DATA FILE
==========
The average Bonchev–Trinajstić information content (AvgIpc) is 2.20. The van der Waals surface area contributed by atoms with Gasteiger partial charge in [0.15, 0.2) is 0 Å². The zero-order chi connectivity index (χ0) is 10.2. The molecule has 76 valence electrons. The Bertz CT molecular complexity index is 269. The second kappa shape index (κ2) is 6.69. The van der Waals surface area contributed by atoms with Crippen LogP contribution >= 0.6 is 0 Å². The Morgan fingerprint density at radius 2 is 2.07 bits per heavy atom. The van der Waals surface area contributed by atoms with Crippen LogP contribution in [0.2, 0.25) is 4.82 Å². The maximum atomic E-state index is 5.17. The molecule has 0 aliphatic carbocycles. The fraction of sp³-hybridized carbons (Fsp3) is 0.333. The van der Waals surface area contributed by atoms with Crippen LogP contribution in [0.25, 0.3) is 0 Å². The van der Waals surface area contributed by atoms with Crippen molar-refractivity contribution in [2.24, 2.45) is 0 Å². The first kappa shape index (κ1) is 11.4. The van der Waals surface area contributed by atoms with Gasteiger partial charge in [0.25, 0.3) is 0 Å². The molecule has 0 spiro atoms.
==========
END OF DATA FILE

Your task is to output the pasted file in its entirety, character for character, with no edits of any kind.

The average Bonchev–Trinajstić information content (AvgIpc) is 2.20. The van der Waals surface area contributed by atoms with Gasteiger partial charge in [0.15, 0.2) is 0 Å². The zero-order chi connectivity index (χ0) is 10.2. The molecule has 76 valence electrons. The Bertz CT molecular complexity index is 269. The second kappa shape index (κ2) is 6.69. The van der Waals surface area contributed by atoms with Crippen LogP contribution >= 0.6 is 0 Å². The Morgan fingerprint density at radius 2 is 2.07 bits per heavy atom. The van der Waals surface area contributed by atoms with Crippen LogP contribution in [0.2, 0.25) is 4.82 Å². The maximum atomic E-state index is 5.17. The molecule has 0 aliphatic carbocycles. The fraction of sp³-hybridized carbons (Fsp3) is 0.333. The van der Waals surface area contributed by atoms with Crippen LogP contribution in [0.25, 0.3) is 0 Å². The van der Waals surface area contributed by atoms with Crippen molar-refractivity contribution in [2.24, 2.45) is 0 Å². The first kappa shape index (κ1) is 11.4. The van der Waals surface area contributed by atoms with Gasteiger partial charge in [0.25, 0.3) is 0 Å². The molecule has 0 spiro atoms.